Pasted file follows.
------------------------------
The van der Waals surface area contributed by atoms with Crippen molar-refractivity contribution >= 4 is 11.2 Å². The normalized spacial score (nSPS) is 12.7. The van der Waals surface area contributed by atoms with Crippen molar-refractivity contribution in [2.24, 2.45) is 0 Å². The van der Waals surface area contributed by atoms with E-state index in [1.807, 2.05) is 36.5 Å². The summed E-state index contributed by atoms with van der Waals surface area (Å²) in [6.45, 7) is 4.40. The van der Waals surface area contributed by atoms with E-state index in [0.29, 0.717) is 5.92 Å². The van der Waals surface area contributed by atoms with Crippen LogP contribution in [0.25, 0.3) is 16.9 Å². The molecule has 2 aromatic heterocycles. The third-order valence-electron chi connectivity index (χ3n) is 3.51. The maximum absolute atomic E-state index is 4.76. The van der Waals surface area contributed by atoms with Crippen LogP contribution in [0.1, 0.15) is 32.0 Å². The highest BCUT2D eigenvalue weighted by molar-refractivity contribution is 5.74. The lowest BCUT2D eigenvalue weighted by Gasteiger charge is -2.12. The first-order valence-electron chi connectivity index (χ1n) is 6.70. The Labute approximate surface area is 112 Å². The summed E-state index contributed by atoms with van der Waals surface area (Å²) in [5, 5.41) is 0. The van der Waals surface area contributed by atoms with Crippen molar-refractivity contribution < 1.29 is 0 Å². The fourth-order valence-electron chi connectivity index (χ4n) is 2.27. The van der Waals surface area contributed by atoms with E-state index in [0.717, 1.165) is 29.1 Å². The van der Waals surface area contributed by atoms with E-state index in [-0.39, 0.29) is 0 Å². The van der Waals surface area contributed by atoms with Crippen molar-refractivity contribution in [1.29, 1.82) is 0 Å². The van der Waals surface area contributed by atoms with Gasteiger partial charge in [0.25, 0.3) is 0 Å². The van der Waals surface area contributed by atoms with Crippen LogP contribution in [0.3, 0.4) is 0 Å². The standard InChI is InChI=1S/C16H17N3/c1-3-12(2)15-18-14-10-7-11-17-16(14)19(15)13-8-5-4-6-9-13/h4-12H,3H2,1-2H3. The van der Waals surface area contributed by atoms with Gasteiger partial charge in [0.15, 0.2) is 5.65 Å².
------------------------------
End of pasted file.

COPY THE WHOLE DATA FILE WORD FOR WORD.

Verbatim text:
The van der Waals surface area contributed by atoms with Crippen molar-refractivity contribution >= 4 is 11.2 Å². The normalized spacial score (nSPS) is 12.7. The van der Waals surface area contributed by atoms with Crippen molar-refractivity contribution in [2.24, 2.45) is 0 Å². The van der Waals surface area contributed by atoms with E-state index in [1.807, 2.05) is 36.5 Å². The summed E-state index contributed by atoms with van der Waals surface area (Å²) in [6.45, 7) is 4.40. The van der Waals surface area contributed by atoms with E-state index in [0.29, 0.717) is 5.92 Å². The van der Waals surface area contributed by atoms with Crippen LogP contribution in [0.25, 0.3) is 16.9 Å². The molecule has 2 aromatic heterocycles. The third-order valence-electron chi connectivity index (χ3n) is 3.51. The maximum absolute atomic E-state index is 4.76. The van der Waals surface area contributed by atoms with Crippen LogP contribution in [0.1, 0.15) is 32.0 Å². The highest BCUT2D eigenvalue weighted by molar-refractivity contribution is 5.74. The lowest BCUT2D eigenvalue weighted by Gasteiger charge is -2.12. The first-order valence-electron chi connectivity index (χ1n) is 6.70. The Labute approximate surface area is 112 Å². The summed E-state index contributed by atoms with van der Waals surface area (Å²) in [5, 5.41) is 0. The van der Waals surface area contributed by atoms with Crippen molar-refractivity contribution < 1.29 is 0 Å². The fourth-order valence-electron chi connectivity index (χ4n) is 2.27. The van der Waals surface area contributed by atoms with E-state index in [0.717, 1.165) is 29.1 Å². The van der Waals surface area contributed by atoms with E-state index in [-0.39, 0.29) is 0 Å². The van der Waals surface area contributed by atoms with Crippen molar-refractivity contribution in [1.29, 1.82) is 0 Å². The van der Waals surface area contributed by atoms with Gasteiger partial charge in [0.25, 0.3) is 0 Å². The van der Waals surface area contributed by atoms with Crippen LogP contribution in [0.3, 0.4) is 0 Å². The standard InChI is InChI=1S/C16H17N3/c1-3-12(2)15-18-14-10-7-11-17-16(14)19(15)13-8-5-4-6-9-13/h4-12H,3H2,1-2H3. The van der Waals surface area contributed by atoms with Gasteiger partial charge in [0.15, 0.2) is 5.65 Å².